##
Bir benzinli motorun türbülanslı akış alanlarının incelenmesi

Bir benzinli motorun türbülanslı akış alanlarının incelenmesi

thumbnail.default.placeholder

##### Dosyalar

##### Tarih

1997

##### Yazarlar

Erdil, Ahmet

##### Süreli Yayın başlığı

##### Süreli Yayın ISSN

##### Cilt Başlığı

##### Yayınevi

Fen Bilimleri Enstitüsü

Institute of Science and Technology

Institute of Science and Technology

##### Özet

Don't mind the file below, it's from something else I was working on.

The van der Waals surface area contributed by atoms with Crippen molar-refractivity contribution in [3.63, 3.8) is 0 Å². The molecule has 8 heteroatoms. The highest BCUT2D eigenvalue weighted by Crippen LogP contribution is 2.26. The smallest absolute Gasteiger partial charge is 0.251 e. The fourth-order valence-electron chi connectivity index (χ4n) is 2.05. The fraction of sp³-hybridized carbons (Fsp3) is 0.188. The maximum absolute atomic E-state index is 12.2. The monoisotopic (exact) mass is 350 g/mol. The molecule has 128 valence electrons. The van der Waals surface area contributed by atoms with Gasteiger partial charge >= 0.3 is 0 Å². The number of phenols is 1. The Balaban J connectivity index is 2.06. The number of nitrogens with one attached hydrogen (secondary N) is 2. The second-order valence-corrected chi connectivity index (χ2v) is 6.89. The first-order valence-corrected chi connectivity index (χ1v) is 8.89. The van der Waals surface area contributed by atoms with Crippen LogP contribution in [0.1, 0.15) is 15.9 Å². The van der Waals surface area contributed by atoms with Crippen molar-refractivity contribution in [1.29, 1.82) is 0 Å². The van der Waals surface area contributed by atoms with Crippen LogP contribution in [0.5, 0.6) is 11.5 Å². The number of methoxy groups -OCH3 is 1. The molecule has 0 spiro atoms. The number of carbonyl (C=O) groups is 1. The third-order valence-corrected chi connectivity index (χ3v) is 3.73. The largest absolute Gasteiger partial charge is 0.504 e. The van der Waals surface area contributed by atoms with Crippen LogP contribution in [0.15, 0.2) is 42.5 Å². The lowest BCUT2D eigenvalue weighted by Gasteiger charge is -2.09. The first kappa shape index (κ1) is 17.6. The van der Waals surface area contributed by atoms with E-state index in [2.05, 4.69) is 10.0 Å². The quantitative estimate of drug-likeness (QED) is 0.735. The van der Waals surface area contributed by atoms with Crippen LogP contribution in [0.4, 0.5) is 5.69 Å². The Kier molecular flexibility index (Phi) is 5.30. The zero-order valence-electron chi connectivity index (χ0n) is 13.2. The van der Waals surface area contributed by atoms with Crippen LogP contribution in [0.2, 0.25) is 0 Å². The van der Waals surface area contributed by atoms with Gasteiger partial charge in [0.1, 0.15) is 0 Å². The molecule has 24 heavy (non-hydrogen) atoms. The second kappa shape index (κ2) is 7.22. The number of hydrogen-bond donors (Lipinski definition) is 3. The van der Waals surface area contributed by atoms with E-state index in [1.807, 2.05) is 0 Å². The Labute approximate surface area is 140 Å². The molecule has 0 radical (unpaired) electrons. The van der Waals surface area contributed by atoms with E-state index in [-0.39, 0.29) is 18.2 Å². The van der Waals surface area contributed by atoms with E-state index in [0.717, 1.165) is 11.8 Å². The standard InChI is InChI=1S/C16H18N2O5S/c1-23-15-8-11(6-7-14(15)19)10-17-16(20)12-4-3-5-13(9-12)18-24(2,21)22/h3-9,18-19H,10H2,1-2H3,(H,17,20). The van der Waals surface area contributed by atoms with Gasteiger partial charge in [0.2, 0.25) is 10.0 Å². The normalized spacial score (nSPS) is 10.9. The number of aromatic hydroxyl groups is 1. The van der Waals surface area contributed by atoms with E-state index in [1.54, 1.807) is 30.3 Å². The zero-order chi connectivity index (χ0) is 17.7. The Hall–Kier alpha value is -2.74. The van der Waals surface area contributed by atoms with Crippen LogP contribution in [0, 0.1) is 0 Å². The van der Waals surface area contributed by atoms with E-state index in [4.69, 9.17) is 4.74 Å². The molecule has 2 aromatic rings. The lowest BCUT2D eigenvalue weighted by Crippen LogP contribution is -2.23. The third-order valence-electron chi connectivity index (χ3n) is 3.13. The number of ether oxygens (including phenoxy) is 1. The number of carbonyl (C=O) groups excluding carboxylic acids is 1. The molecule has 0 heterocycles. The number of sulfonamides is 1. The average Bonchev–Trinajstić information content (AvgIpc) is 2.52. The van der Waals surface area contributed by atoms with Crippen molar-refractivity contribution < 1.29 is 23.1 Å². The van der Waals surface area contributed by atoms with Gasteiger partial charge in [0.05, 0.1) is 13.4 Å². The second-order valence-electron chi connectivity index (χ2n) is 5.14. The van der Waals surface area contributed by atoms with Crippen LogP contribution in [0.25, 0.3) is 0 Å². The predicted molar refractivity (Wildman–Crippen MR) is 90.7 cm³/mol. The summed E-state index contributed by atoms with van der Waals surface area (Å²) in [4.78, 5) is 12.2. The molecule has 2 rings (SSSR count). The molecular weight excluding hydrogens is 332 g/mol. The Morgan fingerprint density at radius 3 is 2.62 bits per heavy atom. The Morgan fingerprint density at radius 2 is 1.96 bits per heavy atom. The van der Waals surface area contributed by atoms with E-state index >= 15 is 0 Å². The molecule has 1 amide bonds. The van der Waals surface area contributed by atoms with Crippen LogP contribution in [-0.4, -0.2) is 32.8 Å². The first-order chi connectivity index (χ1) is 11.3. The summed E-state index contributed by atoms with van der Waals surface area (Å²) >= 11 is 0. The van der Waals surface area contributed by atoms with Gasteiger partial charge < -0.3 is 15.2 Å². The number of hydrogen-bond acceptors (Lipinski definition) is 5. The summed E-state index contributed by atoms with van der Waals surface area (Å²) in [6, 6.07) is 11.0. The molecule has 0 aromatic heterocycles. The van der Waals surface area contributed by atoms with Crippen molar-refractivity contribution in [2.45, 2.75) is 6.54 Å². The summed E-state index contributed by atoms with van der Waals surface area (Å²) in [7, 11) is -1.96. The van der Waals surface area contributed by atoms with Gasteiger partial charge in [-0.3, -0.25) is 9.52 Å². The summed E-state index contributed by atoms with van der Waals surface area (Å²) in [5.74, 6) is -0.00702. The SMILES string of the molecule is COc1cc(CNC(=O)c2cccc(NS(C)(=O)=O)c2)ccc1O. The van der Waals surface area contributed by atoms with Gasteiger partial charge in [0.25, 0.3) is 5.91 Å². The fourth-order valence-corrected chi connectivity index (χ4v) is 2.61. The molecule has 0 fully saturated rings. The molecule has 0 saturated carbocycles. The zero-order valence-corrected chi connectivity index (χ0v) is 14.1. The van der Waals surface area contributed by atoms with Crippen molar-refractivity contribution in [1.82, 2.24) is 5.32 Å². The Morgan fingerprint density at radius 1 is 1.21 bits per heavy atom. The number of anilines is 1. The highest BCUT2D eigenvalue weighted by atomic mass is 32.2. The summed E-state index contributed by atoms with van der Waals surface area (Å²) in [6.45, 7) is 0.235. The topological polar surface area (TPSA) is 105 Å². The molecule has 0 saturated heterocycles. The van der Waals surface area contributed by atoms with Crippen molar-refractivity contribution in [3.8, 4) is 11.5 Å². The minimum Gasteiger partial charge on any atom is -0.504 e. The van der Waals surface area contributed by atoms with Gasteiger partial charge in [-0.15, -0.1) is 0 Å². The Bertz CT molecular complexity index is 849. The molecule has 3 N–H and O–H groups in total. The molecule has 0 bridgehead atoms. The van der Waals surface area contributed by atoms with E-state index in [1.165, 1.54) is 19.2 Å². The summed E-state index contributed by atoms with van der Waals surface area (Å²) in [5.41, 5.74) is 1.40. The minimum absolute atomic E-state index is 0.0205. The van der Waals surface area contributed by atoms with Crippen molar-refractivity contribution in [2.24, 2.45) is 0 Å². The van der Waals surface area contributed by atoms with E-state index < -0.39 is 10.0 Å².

Günümüzde, enerji kaynaklarının yoğun bir şekilde kullanımı sonucu, hava kirliliği ortaya çıkmakta, bu da kaynakların verimli bir şekilde kullanılmasını gerekli kılmaktadır. Bu enerjinin büyük kısmı içten yanmalı motorlarda, mekanik güç üretmek için kullanılmaktadır. İçten yanmalı motorlar, başta karayolu taşıtlarında ve zirai araçlarda olmak üzere, deniz ile hava araçlarının birçoğunda, ayrıca enerji üretiminde yaygın olarak kullanılmaktadır. Bu kadar yaygın kullanım ise, motorların, hava kirliliği ve yakıt sarfiyatı açısından, araştırma ve geliştirmesini gerekli kılmaktadır. İçten yanmalı motorların hava kirliliğine olumsuz etkisi nedeniyle, emisyon değerlerini daha iyi hale getirmek için yoğun çalışmalar yapılmaktadır. Emisyon değerlerinin düzeltilmesi ise, yanma veriminin artırılmasına bağlı kalmaktadır. Yanma odası içindeki türbülanslı hız alanlarının yanmaya doğrudan etkisi olmaktadır. Türbülanslı hız alanlarının benzin ve dizel motorlarındaki görevi ilk olarak karışımın hazırlanması ve ikinci olarak ise büyük ve küçük ölçekli karışım içindeki yanmayı kontrol etmek olmaktadır. Türbülanslı akışlarda, transfer ve karışım miktarları, moleküler difüzyonla meydana gelen miktardan birkaç kat daha fazladır. Türbülans sonucu meydana gelen difüzyon, momentum, ısı ve kütle transferi miktarlarını artırmaya neden olmaktadır. Bu çalışmada, daha önce boru içinde daimi olmayan akışlara başarılı olarak uygulanan Türbülans Filtresi, benzinli motorun yanma odası içindeki hız alanlarına değişik emme sübapı, sıkıştırma oranı ve devir sayılarında uygulanmıştır. Türbülans Filtresi, yeni geliştirilen ve içten yanmalı motor yanma odası içi hız alanlarına ilk olarak uygulananan bir filtredir. Türbülans Filtresi, perdeli sübap için, toplam hız verilerinden organize ve türbülans bileşenlerini başarılı olarak ayrıklaştırmaktadır. Kullanılan diğer yöntem ise, alışılmış Faz Ortalama yöntemidir. Bu yöntem de, tüm motor konfıgürasyonlarında toplam hız verilerine uygulanmış ve Türbülans Filtresinin bulduğu sonuçlarla karşılaştırılmıştır. Başka bir yöntem ise, Lumley tarafından önerilen ve akışkanlar mekaniğinde yaygın olarak kullanılan POD yöntemidir. Bu yöntemin bulduğu en çok enerjik mod organize hız olmakta, diğer ortogonal ayrıklaştırılmış edilerin toplamı da türbülans bileşeninin tahmini olarak alınmaktadır. Toplam hız verilerinin ortogonal yapılarını incelememizi sağlayan eigen vektörleri POD yöntemi ile bulunmuş ve ilk on modda incelenmiştir. Türbülans filtresi ve POD metodu, içten yanmalı motor yanma odası içi hız alanlarına ilk olarak bu çalışmada uygulanmıştır. Ayrıca, içten yanmalı motorun yanma odası içinde değişik motor konfıgürasyonlarında ölçülen hızlar, birinci derece otoregresiv modeli kullanılarak modellenmiştir.